Lizzie van Zyl
|Lizzie van Zyl|
Lizzie van Zyl
Orange Free State Republic
|Died||9 May 1901 (aged 6–7)
Bloemfontein, Orange Free State Republic
The British incarcerated her in a concentration camp following the refusal of her father, a Boer combatant, to surrender. Activist Emily Hobhouse used her death as an example of the hardships the Boer women and children faced in the British concentration camps during the war. She describes Lizzie as "a frail, weak little child in desperate need of good care", who was placed on the lowest rations and, after a month, was moved to the new hospital about 50 kilometres (31 miles) away from the concentration camp, suffering from starvation.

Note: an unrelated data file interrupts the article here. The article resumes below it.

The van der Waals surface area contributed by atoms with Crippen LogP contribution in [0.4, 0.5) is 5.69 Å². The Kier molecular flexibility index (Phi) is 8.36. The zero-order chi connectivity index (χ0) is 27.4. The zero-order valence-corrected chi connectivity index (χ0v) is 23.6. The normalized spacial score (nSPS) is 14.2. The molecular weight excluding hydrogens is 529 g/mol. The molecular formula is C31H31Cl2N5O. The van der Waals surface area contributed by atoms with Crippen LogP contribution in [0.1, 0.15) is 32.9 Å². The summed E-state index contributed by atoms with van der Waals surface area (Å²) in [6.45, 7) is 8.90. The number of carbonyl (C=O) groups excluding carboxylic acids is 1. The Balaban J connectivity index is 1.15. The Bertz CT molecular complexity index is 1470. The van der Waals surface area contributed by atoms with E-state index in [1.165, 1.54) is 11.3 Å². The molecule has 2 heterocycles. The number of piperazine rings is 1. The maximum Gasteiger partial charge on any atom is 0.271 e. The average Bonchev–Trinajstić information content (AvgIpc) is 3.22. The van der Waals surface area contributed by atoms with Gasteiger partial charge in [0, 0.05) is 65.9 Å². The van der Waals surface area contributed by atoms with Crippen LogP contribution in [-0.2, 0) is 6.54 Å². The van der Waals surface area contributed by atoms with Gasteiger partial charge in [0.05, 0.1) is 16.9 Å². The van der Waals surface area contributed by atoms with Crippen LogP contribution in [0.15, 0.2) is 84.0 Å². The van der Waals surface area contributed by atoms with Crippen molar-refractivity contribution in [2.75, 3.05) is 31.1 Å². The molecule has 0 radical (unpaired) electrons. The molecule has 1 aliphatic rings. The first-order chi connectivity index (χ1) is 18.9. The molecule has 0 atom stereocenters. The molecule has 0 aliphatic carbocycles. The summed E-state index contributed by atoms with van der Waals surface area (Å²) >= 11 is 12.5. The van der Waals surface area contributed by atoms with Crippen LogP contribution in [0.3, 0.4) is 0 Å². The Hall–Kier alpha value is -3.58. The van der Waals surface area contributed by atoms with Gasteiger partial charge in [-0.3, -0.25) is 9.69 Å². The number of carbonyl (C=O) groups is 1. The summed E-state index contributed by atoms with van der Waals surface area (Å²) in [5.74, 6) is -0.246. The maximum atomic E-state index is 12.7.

According to Hobhouse, she was treated harshly in the hospital. Unable to speak English, she was labelled an idiot by an English-speaking doctor and her nurses, who were unable to understand her. One day she started calling for her mother; a lady went over to comfort her, but "was brusquely interrupted by one of the nurses who told her not to interfere with the child as she was a nuisance."
- "Bloemfontein". British Concentration Camps of the South African War 1900-1902. Retrieved 1 April 2012.
- van Heyningen, Elizabeth (May–June 2010). "A tool for modernisation? The Boer concentration camps of the South African War, 1900-1902". South African Journal of Science 106 (5-6).
- "The Concentration Camps". Boer.co.za. 21 May 1995. Retrieved 3 June 2013.